·          Was there an age profile that was most likely for perpetrators of extremist attacks?  Possibly between the ages of 20 and 40, but it happened across all ages, and radicalisation could start at a very young age.

·          Potential for conflict with freedom of speech.  The aim of the PREVENT Agenda was not to impose limits on freedom of speech, but to enable discussion and debate in a safe environment, and encourage the presentation of oppositional views alongside.  Organisers of events should be mindful of this in their event planning.

·          From the presentation, each authority required to have an Action Plan to support the Prevent Agenda.  Does Burnley have one?  It does have an action plan.

·          It would be useful to share this presentation with other members – as an All Member Briefing.  All members have the same duty of care to the PREVENT Agenda.  Alison McEwan to pass through to Member Structures Working Group for consideration.

·          Concern following recent political events, and the effect this has had globally.  Following the EU Referendum result, and the increased profile of the right wing, there has been a rise in islamophobic incidents, although the impact does not seem to have been as great locally.  Concern was raised at the parallels that could be drawn with events in 1930’s Europe.

·          Concerns that some parts of the community had been made to feel like the enemy – not by local grassroots work being carried out, but by the national agenda.  Connections have been made locally with all sections of the community. It is hoped we will hold a round table event with Home Office representatives later in the year.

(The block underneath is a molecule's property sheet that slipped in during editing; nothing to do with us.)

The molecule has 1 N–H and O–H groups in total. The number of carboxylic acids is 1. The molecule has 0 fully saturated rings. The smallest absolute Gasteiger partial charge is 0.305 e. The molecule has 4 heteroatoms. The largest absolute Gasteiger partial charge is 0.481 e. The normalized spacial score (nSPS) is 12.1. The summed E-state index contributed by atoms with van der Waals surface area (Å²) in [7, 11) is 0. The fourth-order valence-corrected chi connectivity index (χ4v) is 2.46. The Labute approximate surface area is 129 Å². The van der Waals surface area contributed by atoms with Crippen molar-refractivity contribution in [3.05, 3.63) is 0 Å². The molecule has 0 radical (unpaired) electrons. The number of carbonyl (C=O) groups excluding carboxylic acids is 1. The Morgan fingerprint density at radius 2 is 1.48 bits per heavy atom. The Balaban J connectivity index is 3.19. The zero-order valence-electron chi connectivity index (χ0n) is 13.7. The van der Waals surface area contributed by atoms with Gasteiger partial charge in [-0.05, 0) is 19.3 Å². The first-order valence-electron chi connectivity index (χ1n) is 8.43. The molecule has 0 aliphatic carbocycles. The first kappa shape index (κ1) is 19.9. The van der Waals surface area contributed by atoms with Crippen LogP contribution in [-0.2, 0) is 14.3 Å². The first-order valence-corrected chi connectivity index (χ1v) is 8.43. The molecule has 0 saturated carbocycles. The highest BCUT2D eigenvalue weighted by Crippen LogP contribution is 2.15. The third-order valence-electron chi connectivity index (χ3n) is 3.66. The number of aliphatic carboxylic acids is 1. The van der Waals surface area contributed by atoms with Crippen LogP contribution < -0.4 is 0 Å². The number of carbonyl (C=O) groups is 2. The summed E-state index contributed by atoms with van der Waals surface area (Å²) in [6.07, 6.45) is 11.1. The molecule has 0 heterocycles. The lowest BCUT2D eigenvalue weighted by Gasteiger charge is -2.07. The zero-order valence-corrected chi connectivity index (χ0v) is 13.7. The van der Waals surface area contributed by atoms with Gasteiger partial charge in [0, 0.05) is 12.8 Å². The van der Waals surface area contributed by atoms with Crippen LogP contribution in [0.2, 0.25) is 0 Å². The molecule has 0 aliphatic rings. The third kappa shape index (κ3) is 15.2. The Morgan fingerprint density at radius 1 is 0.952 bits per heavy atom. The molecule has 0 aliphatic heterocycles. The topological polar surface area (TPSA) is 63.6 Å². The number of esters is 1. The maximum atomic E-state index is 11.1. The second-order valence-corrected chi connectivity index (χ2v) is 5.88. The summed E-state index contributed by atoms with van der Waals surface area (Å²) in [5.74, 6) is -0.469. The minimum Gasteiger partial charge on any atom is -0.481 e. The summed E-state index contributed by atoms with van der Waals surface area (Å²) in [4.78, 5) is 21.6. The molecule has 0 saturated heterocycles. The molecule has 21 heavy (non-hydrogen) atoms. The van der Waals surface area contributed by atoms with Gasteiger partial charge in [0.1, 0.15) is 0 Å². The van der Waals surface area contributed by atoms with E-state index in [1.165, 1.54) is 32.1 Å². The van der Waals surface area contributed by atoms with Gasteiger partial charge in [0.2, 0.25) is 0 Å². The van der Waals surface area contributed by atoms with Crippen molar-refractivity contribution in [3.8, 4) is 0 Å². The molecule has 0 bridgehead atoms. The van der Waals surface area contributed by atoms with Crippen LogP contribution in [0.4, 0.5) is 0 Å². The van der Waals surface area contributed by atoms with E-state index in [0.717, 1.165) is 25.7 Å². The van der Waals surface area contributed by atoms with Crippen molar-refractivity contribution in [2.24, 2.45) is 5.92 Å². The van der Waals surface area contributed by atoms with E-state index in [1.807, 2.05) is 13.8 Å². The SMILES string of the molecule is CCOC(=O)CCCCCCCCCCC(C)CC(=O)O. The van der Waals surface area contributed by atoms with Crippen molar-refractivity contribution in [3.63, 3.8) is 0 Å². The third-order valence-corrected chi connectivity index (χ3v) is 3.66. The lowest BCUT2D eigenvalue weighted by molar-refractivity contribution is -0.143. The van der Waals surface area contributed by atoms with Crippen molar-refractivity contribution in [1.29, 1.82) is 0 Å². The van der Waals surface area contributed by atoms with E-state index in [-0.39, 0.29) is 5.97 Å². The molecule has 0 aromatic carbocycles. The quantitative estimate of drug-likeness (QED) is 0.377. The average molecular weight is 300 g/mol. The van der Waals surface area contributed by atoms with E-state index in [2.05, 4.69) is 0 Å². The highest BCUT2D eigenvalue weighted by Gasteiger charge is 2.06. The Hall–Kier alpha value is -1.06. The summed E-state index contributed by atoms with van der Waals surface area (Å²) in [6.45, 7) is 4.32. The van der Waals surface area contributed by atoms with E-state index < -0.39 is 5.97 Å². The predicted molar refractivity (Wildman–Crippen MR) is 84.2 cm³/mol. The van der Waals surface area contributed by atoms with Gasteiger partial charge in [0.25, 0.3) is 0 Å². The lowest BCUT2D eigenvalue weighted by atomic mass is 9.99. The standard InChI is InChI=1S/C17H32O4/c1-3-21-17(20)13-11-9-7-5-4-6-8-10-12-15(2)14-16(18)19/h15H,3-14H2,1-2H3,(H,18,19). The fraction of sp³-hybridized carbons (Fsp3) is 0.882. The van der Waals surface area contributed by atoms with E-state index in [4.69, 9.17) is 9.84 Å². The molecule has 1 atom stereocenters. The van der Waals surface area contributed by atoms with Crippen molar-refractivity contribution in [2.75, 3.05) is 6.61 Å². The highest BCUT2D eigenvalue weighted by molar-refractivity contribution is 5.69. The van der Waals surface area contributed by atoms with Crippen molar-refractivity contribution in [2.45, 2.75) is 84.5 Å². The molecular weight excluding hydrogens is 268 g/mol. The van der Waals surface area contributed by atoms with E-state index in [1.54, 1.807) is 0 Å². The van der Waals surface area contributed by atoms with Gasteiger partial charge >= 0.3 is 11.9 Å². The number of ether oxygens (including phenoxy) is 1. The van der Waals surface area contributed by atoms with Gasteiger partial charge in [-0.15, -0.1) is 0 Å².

State of the Local Economy pdf icon PDF 184 KB

To consider a report on the local economy and economic development support.


Ryan Gifford presented a report which outlined the performance of the Burnley economy, and support being provided to local businesses and town centres.


Highlights of the report included:


·        Employment had increased, and at a faster rate than comparator areas such as the Northwest of England.

·        Burnley was ranked 2nd in the UK for digital growth.

·        Demand for business premises and units was high.  The Vision Park development was well underway.

·        There was lots of promotion work going on in town centres, including the Literary Festival, Painting Padiham, Christmas Festival.


Members discussed the following:


·        Would it be possible to provide further information on the wage statistics – for example zero hours contracts, self employed?  It was great to see the overall figures increasing.  Although datasets were available that provided information on zero hours contracts, and low pay, figures were only available at a regional rather than Borough level.

·        Painting Padiham – Artists from as far afield as Liverpool and Cheshire had expressed an interest, it would be a great event.

·        The Canal Festival had also been a great event for Burnley.  Were there any plans to improve the canalside?  The Canals and Rivers Trust have a presence in Burnley, and some major canalside units have been brought back into use, so things are more positive.  There is also ongoing work as part of the Super Slow Way project.


The report was noted.



Scrutiny Review Groups

To receive an update on the work of any active Scrutiny Review Groups.


The Leisure Scrutiny Report was being presented to the Executive on 27th March.


Railway Scrutiny - A date to meet with representatives from Northern Rail and Network Rail was awaited.


Work Programme 2017/18 pdf icon PDF 69 KB

To consider the Work Programme for 2017/18.


Alison McEwan informed Members that the work plan circulated contained the regular items.  Additional items would be added as required throughout the year from the Notice of Key Decisions and Private Meetings.    


The Chair advised Members that he would be asking Members to suggest items for a further scrutiny review group, and the Committee would consider any suggestions received.